I have a Ubuntu box, used for cifs file shares, that is using Samba. It is joined to an Active Directory Domain. We are using trusted domains. We have a pretty large AD infrastructure with many child domains. This box is joined to one of the child domains.

My issue is that I am constantly getting this error(see below) about every 10 seconds in the log.winbindd-dc-connect. The interesting thing is that the cifs actually work but it seems like the performance is being impacted. I do see that the CPU is constantly high on this machine. I think the log errors and the performance hit are related. Just wondering if anybody has ever seen this.

I am more of the Windows individual than Linux so my understanding of Samba is pretty limited. Trying to learn as I go. Thank you in advance.

[2017/03/20 17:26:22.225186, 0, pid=19851] ../source3/libsmb/cliconnect.c:1921(cli_session_setup_spnego_send) Kinit for xxxxxx to access cifs/domaincontroller.subdomain.domain.local@subdomain.domain.LOCAL failed: Cannot contact any KDC for requested realm

  • So I think I found the issue. Like you said it has to do with the case of the file. I looked in the krb5.conf file and my in the realm is in lowercase. I have changed to uppercase and this fixed the error in the logs – Travis-Zadara Mar 23 '17 at 17:52

The error is telling you that your system is trying to authenticate against a domain controller, but is unable to do so because none are available. Since it's every 10 seconds, many of these could be retries as the system continues to try to hit the SAMBA share.

I noticed that your auth request has the last LOCAL in uppercase - try that in lowercase (since the hostname portion of the address is also in lowercase). Would think Samba would be case-insensitive, but I've been tripped up by case before.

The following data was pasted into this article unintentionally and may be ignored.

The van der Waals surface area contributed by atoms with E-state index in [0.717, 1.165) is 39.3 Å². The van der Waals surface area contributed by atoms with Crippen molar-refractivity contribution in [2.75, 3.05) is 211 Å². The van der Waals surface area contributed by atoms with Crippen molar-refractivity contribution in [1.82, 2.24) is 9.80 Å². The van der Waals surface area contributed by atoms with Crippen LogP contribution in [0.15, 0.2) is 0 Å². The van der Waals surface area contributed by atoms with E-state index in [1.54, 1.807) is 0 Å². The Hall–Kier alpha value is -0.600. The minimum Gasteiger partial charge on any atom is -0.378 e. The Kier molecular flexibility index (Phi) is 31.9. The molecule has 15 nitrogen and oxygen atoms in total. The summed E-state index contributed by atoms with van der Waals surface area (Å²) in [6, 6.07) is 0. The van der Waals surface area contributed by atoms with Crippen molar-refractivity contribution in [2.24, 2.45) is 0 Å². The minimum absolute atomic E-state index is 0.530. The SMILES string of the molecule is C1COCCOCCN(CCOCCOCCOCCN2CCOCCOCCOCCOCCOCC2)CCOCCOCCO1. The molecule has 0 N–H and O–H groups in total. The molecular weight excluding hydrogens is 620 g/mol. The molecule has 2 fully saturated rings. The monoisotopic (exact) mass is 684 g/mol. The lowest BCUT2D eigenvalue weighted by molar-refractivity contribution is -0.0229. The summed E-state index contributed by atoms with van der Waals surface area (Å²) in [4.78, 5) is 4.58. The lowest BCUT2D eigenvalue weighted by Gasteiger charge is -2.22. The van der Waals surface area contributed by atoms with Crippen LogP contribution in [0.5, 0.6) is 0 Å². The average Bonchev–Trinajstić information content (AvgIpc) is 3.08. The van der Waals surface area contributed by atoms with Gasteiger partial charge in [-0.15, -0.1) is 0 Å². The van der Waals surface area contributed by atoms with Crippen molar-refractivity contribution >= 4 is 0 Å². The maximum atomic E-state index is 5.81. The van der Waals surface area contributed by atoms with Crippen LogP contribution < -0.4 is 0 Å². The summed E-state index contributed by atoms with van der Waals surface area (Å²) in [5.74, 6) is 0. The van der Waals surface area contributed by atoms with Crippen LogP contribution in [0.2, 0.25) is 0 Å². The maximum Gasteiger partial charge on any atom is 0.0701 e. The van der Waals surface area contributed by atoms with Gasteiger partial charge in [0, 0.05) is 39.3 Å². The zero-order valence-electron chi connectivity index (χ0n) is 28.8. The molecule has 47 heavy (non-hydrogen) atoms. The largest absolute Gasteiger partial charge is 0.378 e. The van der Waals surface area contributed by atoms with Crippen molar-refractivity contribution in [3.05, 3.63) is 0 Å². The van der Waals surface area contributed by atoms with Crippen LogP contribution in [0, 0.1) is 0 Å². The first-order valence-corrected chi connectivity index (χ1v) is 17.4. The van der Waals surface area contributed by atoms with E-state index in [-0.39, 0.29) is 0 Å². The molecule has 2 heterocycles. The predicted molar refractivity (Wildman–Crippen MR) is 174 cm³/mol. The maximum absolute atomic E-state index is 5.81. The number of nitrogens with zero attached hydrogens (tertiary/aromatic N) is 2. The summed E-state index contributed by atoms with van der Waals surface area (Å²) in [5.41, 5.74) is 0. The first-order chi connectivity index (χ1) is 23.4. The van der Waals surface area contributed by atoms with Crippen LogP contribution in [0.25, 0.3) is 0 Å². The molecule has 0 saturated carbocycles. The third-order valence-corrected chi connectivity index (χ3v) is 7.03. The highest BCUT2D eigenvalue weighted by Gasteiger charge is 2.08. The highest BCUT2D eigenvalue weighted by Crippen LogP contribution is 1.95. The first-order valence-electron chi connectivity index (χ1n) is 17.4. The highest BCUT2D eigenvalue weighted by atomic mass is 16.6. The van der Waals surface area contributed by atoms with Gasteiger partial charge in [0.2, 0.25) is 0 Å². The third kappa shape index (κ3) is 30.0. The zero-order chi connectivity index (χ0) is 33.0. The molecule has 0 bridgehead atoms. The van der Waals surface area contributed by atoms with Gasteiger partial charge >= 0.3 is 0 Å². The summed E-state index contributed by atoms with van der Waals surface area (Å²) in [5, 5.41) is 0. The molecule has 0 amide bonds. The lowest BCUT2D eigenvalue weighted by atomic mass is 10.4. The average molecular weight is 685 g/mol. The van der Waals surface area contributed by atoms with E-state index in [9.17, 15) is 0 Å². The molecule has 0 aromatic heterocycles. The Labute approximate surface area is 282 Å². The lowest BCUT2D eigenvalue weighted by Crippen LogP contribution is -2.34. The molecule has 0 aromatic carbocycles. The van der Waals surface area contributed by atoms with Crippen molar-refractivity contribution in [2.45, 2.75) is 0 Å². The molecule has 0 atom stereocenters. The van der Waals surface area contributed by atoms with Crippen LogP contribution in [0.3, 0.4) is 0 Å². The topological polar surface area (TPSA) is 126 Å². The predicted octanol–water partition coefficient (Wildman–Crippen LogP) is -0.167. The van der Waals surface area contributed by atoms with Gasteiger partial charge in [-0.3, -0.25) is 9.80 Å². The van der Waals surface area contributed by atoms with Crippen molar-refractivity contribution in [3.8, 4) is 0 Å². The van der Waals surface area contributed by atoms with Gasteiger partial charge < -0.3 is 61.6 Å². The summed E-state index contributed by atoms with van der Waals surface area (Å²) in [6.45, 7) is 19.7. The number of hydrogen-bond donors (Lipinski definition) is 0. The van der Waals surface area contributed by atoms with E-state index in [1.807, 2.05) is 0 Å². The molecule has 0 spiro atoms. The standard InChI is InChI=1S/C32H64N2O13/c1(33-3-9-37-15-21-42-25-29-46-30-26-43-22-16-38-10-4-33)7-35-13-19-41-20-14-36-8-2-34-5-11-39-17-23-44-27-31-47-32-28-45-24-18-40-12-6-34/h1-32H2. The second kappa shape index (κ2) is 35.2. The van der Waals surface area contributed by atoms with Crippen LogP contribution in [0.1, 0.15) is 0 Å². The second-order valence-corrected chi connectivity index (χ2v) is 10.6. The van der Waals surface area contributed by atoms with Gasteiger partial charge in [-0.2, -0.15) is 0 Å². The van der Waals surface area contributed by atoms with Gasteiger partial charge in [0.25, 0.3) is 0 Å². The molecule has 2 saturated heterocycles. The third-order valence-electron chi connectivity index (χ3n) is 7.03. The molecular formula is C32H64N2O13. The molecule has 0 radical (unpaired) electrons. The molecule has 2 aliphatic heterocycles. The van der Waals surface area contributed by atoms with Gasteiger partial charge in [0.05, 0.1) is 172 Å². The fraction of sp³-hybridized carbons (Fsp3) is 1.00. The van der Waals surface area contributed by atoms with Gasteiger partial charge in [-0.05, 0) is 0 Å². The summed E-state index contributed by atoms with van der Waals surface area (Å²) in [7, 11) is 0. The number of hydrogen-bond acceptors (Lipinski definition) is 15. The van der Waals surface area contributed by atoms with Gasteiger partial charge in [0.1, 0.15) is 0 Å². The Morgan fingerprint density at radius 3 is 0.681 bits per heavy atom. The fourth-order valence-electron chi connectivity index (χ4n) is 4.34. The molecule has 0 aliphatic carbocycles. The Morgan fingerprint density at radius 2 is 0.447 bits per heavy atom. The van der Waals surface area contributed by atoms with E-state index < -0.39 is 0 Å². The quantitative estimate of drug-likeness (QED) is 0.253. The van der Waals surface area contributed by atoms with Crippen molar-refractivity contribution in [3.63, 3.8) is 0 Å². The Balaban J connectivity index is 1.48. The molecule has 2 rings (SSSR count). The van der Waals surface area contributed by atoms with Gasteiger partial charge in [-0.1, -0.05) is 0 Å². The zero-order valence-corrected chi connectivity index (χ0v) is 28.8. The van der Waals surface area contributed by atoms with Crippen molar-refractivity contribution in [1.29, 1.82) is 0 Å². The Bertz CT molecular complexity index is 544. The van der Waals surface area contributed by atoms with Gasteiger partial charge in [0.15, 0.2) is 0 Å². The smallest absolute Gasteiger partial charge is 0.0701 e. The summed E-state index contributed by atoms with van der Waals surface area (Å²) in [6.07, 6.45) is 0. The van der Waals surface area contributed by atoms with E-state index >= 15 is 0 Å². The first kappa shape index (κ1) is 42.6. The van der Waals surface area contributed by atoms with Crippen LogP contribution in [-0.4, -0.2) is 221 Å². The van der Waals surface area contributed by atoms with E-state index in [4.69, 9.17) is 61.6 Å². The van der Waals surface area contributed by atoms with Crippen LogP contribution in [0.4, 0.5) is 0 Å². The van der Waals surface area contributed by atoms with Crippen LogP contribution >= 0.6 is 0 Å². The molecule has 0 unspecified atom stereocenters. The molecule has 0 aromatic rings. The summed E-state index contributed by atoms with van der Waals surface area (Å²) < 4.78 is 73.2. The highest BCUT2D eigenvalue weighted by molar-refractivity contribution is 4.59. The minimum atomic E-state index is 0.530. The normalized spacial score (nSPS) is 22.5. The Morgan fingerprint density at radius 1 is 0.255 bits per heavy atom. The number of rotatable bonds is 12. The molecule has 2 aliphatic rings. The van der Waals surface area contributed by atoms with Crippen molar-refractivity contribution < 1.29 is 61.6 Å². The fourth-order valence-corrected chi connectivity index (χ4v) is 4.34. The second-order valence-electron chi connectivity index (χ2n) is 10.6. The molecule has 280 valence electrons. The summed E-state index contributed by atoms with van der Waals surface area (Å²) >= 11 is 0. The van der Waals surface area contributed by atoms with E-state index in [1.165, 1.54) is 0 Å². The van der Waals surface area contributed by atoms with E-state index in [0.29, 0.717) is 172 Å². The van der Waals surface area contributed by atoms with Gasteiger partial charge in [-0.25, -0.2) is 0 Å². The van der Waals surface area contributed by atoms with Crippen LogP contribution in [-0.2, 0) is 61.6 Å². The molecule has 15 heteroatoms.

Continue with verifying connection / bandwidth between this system and the KDC. Take into consideration ping times, dropped packet rate, and so forth.

Then verify that TCP ports 139 and 445 and UDP ports 137 and 138 are OPEN, in both egress and ingress directions, on any firewalls between your system and the domain controller. Check the firewall logs to see if packets in these ranges are getting dropped due to proc/network load. If the firewall is getting slammed, consider setting up a read-only DC in the same subnet as the Ubuntu system, so that the auth traffic doesn't have to bridge a firewall. The RDC will only need to sync a few times per day, rather than constantly pass auth requests. So it should reduce the firewall load.

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  • The ubuntu instance is in AWS so I will check the the firewall rules there. The strange thing is that I can connect to the DC on all the ports you mentioned from ubuntu and the cifs share actually work. So it is reaching the DC to authenticate users. That is why I am so baffled. – Travis-Zadara Mar 20 '17 at 21:36
  • All the firewall ports are open. A funny thing happens. If I shutdown the domain controller in question the error jumps to the next DC in the list and starts giving the same error. It is quite strange. Again no impact to actual connectivity just overall sluggishness. Thank for all the help. – Travis-Zadara Mar 21 '17 at 17:56
  • So it's not completely blocked, but you've a lot of latency on the auth requests. Can you get a feel for the timing using Wireshark, take a look at the packets? – George Erhard Mar 22 '17 at 16:02
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    So I think I found the issue. Like you said it has to do with the case of the file. I looked in the krb5.conf file and my in the realm is in lowercase. I have changed to uppercase and this fixed the error in the logs. Not sure it is actually helping performance but at least its not doing in the logs. I appreciate the help. Case Sensitivity is killing me coming from a windows world. Thanks again!! – Travis-Zadara Mar 23 '17 at 17:51
  • Cool beans. I didn't think it would matter either, but as I said, that has bitten me in the behind more than once, so worth checking. Glad you were able to at least alleviate the log spam. – George Erhard Mar 23 '17 at 18:03

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